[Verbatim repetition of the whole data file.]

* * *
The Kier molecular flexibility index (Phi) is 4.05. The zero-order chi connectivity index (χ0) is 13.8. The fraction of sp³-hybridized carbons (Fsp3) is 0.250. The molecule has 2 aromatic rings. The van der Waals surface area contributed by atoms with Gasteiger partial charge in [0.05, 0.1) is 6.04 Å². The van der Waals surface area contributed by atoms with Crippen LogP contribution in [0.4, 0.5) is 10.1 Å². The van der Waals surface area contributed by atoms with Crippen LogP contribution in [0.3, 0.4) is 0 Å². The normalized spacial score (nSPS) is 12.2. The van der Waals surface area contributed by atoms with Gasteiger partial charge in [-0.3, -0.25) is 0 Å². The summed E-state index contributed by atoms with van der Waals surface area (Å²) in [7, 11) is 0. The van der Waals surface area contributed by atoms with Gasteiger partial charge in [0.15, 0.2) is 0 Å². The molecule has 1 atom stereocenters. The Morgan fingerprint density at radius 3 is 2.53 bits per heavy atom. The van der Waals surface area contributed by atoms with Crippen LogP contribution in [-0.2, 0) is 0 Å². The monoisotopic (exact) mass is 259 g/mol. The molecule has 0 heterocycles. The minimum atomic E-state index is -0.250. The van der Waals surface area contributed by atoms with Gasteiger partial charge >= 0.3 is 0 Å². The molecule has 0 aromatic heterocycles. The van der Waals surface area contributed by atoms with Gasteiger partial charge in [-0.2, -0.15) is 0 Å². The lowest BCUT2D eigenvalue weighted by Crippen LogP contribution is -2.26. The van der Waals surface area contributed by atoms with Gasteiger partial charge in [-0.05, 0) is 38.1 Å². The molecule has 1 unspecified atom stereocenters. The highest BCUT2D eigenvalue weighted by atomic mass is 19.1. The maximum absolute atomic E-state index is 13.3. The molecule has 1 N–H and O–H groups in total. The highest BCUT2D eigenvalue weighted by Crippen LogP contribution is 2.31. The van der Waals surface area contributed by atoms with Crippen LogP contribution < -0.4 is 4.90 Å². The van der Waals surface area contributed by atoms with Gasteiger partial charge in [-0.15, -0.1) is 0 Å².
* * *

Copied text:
The Kier molecular flexibility index (Phi) is 4.05. The zero-order chi connectivity index (χ0) is 13.8. The fraction of sp³-hybridized carbons (Fsp3) is 0.250. The molecule has 2 aromatic rings. The van der Waals surface area contributed by atoms with Gasteiger partial charge in [0.05, 0.1) is 6.04 Å². The van der Waals surface area contributed by atoms with Crippen LogP contribution in [0.4, 0.5) is 10.1 Å². The van der Waals surface area contributed by atoms with Crippen LogP contribution in [0.3, 0.4) is 0 Å². The normalized spacial score (nSPS) is 12.2. The van der Waals surface area contributed by atoms with Gasteiger partial charge in [-0.3, -0.25) is 0 Å². The summed E-state index contributed by atoms with van der Waals surface area (Å²) in [7, 11) is 0. The van der Waals surface area contributed by atoms with Gasteiger partial charge in [0.15, 0.2) is 0 Å². The molecule has 1 atom stereocenters. The Morgan fingerprint density at radius 3 is 2.53 bits per heavy atom. The van der Waals surface area contributed by atoms with Crippen LogP contribution in [-0.2, 0) is 0 Å². The monoisotopic (exact) mass is 259 g/mol. The molecule has 0 heterocycles. The minimum atomic E-state index is -0.250. The van der Waals surface area contributed by atoms with Gasteiger partial charge >= 0.3 is 0 Å². The molecule has 0 aromatic heterocycles. The van der Waals surface area contributed by atoms with Gasteiger partial charge in [-0.2, -0.15) is 0 Å². The lowest BCUT2D eigenvalue weighted by Crippen LogP contribution is -2.26. The van der Waals surface area contributed by atoms with Gasteiger partial charge in [-0.05, 0) is 38.1 Å². The molecule has 1 unspecified atom stereocenters. The highest BCUT2D eigenvalue weighted by atomic mass is 19.1. The maximum absolute atomic E-state index is 13.3. The molecule has 1 N–H and O–H groups in total. The highest BCUT2D eigenvalue weighted by Crippen LogP contribution is 2.31. The van der Waals surface area contributed by atoms with Crippen LogP contribution < -0.4 is 4.90 Å². The van der Waals surface area contributed by atoms with Gasteiger partial charge in [-0.15, -0.1) is 0 Å².